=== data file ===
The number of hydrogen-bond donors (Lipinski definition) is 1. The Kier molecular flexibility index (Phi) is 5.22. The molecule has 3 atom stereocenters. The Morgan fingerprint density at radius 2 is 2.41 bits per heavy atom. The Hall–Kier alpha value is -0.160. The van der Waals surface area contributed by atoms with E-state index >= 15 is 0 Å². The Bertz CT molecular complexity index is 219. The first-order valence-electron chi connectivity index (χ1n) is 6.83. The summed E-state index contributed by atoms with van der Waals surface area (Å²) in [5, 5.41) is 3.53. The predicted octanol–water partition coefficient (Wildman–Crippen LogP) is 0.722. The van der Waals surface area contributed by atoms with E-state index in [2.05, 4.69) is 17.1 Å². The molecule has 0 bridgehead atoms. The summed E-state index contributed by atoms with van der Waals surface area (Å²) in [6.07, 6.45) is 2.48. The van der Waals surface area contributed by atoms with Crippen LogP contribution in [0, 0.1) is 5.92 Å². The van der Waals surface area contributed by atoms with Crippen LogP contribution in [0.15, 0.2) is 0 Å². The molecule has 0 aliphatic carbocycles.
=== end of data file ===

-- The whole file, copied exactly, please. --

The number of hydrogen-bond donors (Lipinski definition) is 1. The Kier molecular flexibility index (Phi) is 5.22. The molecule has 3 atom stereocenters. The Morgan fingerprint density at radius 2 is 2.41 bits per heavy atom. The Hall–Kier alpha value is -0.160. The van der Waals surface area contributed by atoms with E-state index >= 15 is 0 Å². The Bertz CT molecular complexity index is 219. The first-order valence-electron chi connectivity index (χ1n) is 6.83. The summed E-state index contributed by atoms with van der Waals surface area (Å²) in [5, 5.41) is 3.53. The predicted octanol–water partition coefficient (Wildman–Crippen LogP) is 0.722. The van der Waals surface area contributed by atoms with E-state index in [2.05, 4.69) is 17.1 Å². The molecule has 0 bridgehead atoms. The summed E-state index contributed by atoms with van der Waals surface area (Å²) in [6.07, 6.45) is 2.48. The van der Waals surface area contributed by atoms with Crippen LogP contribution in [0, 0.1) is 5.92 Å². The van der Waals surface area contributed by atoms with Crippen LogP contribution in [0.15, 0.2) is 0 Å². The molecule has 0 aliphatic carbocycles.